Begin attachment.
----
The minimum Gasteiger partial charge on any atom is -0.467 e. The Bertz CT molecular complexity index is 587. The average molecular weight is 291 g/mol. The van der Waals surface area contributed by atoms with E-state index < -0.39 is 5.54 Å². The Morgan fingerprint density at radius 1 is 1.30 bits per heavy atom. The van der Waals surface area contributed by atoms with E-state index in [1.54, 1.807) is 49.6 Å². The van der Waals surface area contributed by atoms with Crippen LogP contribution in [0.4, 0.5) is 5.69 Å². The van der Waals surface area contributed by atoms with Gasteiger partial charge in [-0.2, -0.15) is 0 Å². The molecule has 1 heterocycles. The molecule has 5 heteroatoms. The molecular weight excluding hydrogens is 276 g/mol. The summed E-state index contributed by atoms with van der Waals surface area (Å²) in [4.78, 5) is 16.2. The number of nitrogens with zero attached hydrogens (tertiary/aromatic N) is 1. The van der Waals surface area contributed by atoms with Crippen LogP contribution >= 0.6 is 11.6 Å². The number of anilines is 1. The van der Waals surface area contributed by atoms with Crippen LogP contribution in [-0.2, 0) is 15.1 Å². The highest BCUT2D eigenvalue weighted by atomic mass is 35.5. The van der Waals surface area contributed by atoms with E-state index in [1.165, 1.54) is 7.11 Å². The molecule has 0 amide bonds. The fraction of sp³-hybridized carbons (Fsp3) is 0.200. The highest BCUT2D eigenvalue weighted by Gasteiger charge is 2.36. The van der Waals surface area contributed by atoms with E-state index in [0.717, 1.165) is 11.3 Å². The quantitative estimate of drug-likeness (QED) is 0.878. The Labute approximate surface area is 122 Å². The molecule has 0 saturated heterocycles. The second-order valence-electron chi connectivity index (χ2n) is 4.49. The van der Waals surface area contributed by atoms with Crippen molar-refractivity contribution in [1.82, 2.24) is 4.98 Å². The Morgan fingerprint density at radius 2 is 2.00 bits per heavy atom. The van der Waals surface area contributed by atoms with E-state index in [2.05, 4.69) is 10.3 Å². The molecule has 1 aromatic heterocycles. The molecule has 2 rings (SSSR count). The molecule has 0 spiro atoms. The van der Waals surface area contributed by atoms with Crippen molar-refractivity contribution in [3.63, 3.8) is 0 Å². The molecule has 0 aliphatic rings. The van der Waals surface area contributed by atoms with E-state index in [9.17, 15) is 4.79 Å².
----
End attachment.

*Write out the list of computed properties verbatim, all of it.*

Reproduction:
The minimum Gasteiger partial charge on any atom is -0.467 e. The Bertz CT molecular complexity index is 587. The average molecular weight is 291 g/mol. The van der Waals surface area contributed by atoms with E-state index < -0.39 is 5.54 Å². The Morgan fingerprint density at radius 1 is 1.30 bits per heavy atom. The van der Waals surface area contributed by atoms with E-state index in [1.54, 1.807) is 49.6 Å². The van der Waals surface area contributed by atoms with Crippen LogP contribution in [0.4, 0.5) is 5.69 Å². The van der Waals surface area contributed by atoms with Gasteiger partial charge in [-0.2, -0.15) is 0 Å². The molecule has 1 heterocycles. The molecule has 5 heteroatoms. The molecular weight excluding hydrogens is 276 g/mol. The summed E-state index contributed by atoms with van der Waals surface area (Å²) in [4.78, 5) is 16.2. The number of nitrogens with zero attached hydrogens (tertiary/aromatic N) is 1. The van der Waals surface area contributed by atoms with Crippen LogP contribution >= 0.6 is 11.6 Å². The number of anilines is 1. The van der Waals surface area contributed by atoms with Crippen LogP contribution in [-0.2, 0) is 15.1 Å². The highest BCUT2D eigenvalue weighted by atomic mass is 35.5. The van der Waals surface area contributed by atoms with E-state index in [1.165, 1.54) is 7.11 Å². The molecule has 0 amide bonds. The fraction of sp³-hybridized carbons (Fsp3) is 0.200. The highest BCUT2D eigenvalue weighted by Gasteiger charge is 2.36. The van der Waals surface area contributed by atoms with E-state index in [0.717, 1.165) is 11.3 Å². The quantitative estimate of drug-likeness (QED) is 0.878. The Labute approximate surface area is 122 Å². The molecule has 0 saturated heterocycles. The second-order valence-electron chi connectivity index (χ2n) is 4.49. The van der Waals surface area contributed by atoms with Crippen molar-refractivity contribution in [1.82, 2.24) is 4.98 Å². The Morgan fingerprint density at radius 2 is 2.00 bits per heavy atom. The van der Waals surface area contributed by atoms with E-state index in [2.05, 4.69) is 10.3 Å². The molecule has 1 aromatic heterocycles. The molecule has 2 rings (SSSR count). The molecule has 0 spiro atoms. The van der Waals surface area contributed by atoms with Crippen molar-refractivity contribution in [3.63, 3.8) is 0 Å². The molecule has 0 aliphatic rings. The van der Waals surface area contributed by atoms with E-state index in [9.17, 15) is 4.79 Å².